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Little Hallingbury chef Alistair Dibbs shares his recipe for a scotch egg pithivier

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This week I thought I would make a slight deviation from my usual format which would normally feature a homegrown vegetable as the main element of a dish.

This week I want you to attempt something a little more ambitious, featuring an egg – yes an egg – in pastry whilst also showcasing one of my favorite vegetables, the savoy cabbage.

Drum roll please… I give you the scotch egg pithivier! This is a dish that, with a bit of practise, could be a real showstopper and would make a fantastic Boxing Day main course.

Scotch egg pithivier (42985915)
Scotch egg pithivier (42985915)

First, a bit of history. Scotch eggs originated in Whitby, North Yorkshire in the late 1800s and, rather than the ubiquitous sausage meat, they were covered by a fish paste and then coated in breadcrumbs. The sausage meat replaced the fish paste much later when commercial packaging became an important factor.

The pithivier part of this dish describes its domed shape. The pithivier in its original form consisted of sweet almond paste covered in puff pastry and then baked until golden brown and came from the town of Pithiviers just south of Paris. There are many variations on the pithivier nowadays, but the best are objects of beauty with intricate decoration and delicate knife work.

The vegetable element of this week's dish comes from the savoy cabbage. This is one of my very favourite vegetables and is so underutilised.

Forget the childhood memories of cabbage boiled for hour upon hour until it turned a light grey, I cook savoy by quickly blanching it in salted water for around three minutes then finishing it in a touch of butter.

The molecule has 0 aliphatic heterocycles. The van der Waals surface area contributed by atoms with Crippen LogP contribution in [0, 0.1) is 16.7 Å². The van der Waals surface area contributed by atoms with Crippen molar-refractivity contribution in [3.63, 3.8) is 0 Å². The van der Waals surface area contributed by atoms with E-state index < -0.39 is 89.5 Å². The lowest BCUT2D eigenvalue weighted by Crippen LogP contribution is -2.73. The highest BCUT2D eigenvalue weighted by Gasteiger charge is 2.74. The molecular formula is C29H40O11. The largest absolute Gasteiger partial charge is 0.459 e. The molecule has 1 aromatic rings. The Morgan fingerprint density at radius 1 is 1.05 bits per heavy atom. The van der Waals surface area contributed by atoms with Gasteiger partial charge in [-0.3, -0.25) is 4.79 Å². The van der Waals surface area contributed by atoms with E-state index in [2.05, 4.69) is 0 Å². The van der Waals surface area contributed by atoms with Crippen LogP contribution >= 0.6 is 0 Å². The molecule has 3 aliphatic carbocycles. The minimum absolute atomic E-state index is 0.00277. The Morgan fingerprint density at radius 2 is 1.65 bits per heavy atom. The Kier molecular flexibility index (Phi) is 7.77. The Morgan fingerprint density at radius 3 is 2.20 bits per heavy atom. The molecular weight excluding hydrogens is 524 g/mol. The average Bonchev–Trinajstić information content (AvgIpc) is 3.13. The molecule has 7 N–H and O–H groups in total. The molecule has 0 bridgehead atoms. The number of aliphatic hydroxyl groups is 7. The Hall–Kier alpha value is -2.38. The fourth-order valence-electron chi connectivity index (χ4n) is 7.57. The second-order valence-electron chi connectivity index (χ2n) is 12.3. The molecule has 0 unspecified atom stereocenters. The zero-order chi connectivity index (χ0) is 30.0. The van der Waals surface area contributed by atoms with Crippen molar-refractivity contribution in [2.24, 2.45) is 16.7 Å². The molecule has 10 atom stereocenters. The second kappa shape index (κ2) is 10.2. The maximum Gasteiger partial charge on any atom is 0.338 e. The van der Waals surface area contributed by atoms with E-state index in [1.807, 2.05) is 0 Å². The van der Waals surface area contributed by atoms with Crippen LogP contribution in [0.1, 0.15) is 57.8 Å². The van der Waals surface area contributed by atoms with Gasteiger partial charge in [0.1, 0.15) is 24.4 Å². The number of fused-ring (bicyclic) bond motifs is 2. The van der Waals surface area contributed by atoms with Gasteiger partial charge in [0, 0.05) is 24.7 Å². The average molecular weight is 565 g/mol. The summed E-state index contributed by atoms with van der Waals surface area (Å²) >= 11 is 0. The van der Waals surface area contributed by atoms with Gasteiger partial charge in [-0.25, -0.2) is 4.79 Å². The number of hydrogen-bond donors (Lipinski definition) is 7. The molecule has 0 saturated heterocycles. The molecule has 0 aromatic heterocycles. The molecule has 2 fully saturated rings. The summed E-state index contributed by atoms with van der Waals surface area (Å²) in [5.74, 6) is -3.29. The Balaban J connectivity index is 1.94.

It can be seared, steamed or stir fried, but the vital point to remember is to only cook savoy cabbage briefly. It is also ideal for wrapping around slow-braised meats like pulled pork or braised beef shin or oxtail.

Here is my step-by-step guide for growing winter savoy cabbage:

Plant cabbage seeds into small trays at the end of April or the start of May and leave on a warm windowsill.

After four to six weeks the cabbages should have six true leaves, so place them outside for a few days to harden off. If the weather is warm, this will not be needed.

Plant them in their final growing position at least 30cm apart. The compost should be finely raked and not at all lumpy. Fill the hole intended for the cabbages with plenty of water just before planting as this will get them off to a good start. As the cabbage heads grow, increase the amount and frequency of watering.

They can be harvested between late October and March by cutting through the stalk just above ground level. They keep really well in the fridge.

Alistair's recipe for scotch egg pithivier

If you can, use Burford Brown eggs as the yolks are almost orange. They give the pastry a lovely golden colour as well as providing that lovely golden yolk when the pithiviers are finally cut open.

The pies are cooked in a very hot oven at 200C so that the sausage meat and pastry cooks through but the egg yolks themselves in the centre of the pie remain soft.

(Serves 4)



Lattice roller (these can be bought on Amazon for under £10)


For the shortcrust pastry

250g cold butter, diced

500g plain flour

2 eggs

1 egg yolk (plus 2 additional egg yolks mixed with a few drops of water for glazing)

4 tbsp cold water

10g salt

For the filling